Over the past few decades, modern journalism has changed “dramatically, unfortunately not for the better” – from the silence of the telephones in the press room to a severe decrease in the number of staff journalists. Tim Rayment of The Sunday Times describes the autobiography as a “chronicle [of] the transition from one era to the other”.
For more than half a century journalist Derek Bellis has run a freelance news agency in north Wales, becoming one of the best known in Britain. In A Capable Journalist he recalls the stories he’s covered, including the Investiture of Prince Charles, the Jeremy Thorpe scandal, the loss of 15 holidaymakers in a river tragedy and the astonishing story of a chapel minister who mutilated and photographed dead bodies.
“I wrote the book simply because I think it is a story of change which is worth telling,” says Derek Bellis of his autobiography.
Here’s an extract from A Capable Journalist, where Derek recalls interviewing the Beatles in Bangor:
THE CALL CAME in the middle of a sunny Sunday afternoon in 1967. ‘This is ITN here, are you far from Bangor?’ ‘Half an hour away,’ I replied. ‘What’s up?’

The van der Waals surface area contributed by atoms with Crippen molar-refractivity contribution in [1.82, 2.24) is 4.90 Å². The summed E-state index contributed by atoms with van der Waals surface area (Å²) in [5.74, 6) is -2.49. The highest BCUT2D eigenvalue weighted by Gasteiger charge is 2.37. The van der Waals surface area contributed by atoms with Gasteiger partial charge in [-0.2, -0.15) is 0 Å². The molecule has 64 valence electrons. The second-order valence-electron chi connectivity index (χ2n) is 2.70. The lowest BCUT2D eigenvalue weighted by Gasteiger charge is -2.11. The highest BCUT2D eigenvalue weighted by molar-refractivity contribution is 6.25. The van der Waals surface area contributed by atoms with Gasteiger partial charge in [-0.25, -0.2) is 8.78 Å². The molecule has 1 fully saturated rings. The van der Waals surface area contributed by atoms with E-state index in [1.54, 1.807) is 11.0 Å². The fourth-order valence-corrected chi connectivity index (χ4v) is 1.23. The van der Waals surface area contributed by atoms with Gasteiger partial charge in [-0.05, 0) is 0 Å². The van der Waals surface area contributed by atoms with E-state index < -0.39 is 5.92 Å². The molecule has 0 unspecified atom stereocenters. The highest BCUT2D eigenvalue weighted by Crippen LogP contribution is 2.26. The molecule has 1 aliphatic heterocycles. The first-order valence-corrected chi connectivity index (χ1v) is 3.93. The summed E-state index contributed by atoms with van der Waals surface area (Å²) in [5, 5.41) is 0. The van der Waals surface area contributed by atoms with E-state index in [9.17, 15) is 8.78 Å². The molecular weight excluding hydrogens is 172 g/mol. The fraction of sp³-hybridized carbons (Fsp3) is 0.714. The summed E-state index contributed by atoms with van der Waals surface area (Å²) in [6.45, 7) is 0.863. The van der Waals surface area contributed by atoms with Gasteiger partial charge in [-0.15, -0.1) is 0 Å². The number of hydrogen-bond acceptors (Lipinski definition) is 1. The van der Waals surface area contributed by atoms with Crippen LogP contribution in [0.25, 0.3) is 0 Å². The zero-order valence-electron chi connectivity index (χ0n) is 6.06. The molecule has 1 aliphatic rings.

Brian Epstein, manager of the Beatles, had died suddenly. And it so happened that the Beatles, together with other famous members of the Swinging Sixties pop world, including the Rolling Stones and Marianne Faithfull, were in Bangor for a weekend of transcendental meditation with an Indian mystic called Maharishi Mahesh Yogi.
A surreal event it turned out to be. This was in the era of flower power and ‘happy drugs’.
When I reached the courtyard outside Bangor Normal College – the last time I’d been there was as a boy when my sister was a student – I was handed a microphone and we